Zine making for love, not money
I decided to go with the zine format for my photography works, but why? If you don’t know what is the zine, the zine is a self-published reading material usually produced in a small amount, small in size, fewer pages, and small-circulation. The regular form of a zine is, staple bind a few pieces of A4 papers, and fold them to make an A5 size booklet. A zine can be in a variety of formats, such as printed or hand-written text, comics, and photographs. The person who produces zine call themselves zinester.
Zinester has a saying, “Zine making for love, not money”
That quote struck me. Yes, I did it because I love doing it, the keyword “Love” is a very important element in zine making.
The imperfection of Zine actually adds value
Another thing that I love about the zine is Imperfection. Yes, you do not hear me wrong. The zine is no way close to perfection. The idea of making zine perfect is insane. Or I should say, the perfect zine is a zine that is so imperfect but you still like it. I tend to photograph something imperfect, the scratches on the street walls, tear pieces of posters on the walls, corpse of the bird on the floor, a breaking windscreen and a reflection of myself, the homeless man, abandoned houses etc, because I believe most of our memories are made up by imperfection things. We remembered clearly our failure in life, how hard the loved ones hurt us, the betray of a good friend. Imperfection has such impact on our lives and our memories, It meant to be remembered so that we will be careful when bad things return.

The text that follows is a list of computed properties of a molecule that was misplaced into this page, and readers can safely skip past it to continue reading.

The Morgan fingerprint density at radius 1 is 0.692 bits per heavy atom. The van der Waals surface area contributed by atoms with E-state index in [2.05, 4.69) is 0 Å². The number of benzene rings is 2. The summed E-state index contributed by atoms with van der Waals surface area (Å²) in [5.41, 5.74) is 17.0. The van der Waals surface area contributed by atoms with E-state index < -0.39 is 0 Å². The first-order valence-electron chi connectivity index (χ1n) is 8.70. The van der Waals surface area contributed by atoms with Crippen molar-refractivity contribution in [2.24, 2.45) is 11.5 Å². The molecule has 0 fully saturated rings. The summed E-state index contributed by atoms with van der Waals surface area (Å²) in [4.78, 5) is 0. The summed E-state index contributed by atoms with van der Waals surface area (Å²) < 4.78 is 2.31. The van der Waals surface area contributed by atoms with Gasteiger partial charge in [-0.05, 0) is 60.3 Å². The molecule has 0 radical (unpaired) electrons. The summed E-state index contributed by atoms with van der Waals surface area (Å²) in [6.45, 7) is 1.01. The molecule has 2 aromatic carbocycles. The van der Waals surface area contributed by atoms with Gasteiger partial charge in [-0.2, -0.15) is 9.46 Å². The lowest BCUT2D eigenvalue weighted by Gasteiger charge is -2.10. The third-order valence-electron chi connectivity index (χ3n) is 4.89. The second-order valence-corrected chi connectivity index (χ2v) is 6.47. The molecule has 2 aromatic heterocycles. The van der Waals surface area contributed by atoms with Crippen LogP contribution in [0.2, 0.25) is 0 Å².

I have drifted from the topic I know, so let us come back. Because most of the content of my photographs is that imperfection, I want it to be expressed in the imperfect coarse surface paper. It coped well with my grainy black and white photographs. It fits well in a zine.
Yet another reason I love about the zine, is they are cheap and simple to produce. Don’t get me wrong that I like to do a lousy job. To me, I wanted to produce something right instead of something perfect. So that I can deliver to readers the exact emotions that hit me. The zine with a staple binding is cheap but it does give a reasonable lay-flat ‘quality’ to all of the pages. This is important to me because I love to arrange my photographs into a full bleed of crossing pages. The fold of two pages makes a good sense of space between the reader and the photograph. By opening a zine with two hands left and right, it forms a cubical space between readers and the content. In that space, the objects in the photograph may somehow visually stand out. If you get what I mean, you will agree with me, it becomes 3D-ish somehow.
“Home Town” is my debut zine, to be specific, a photozine. It consists of two books, part I and part II. Each of them is 40 pages, full bleed of high contrast black and white photographs. This zine bundles the shots taken during days and nights strolling streets in my hometown Penang, during the year 2014 to 2016.
Note: This post was originally written in July 2018 at the blogspot.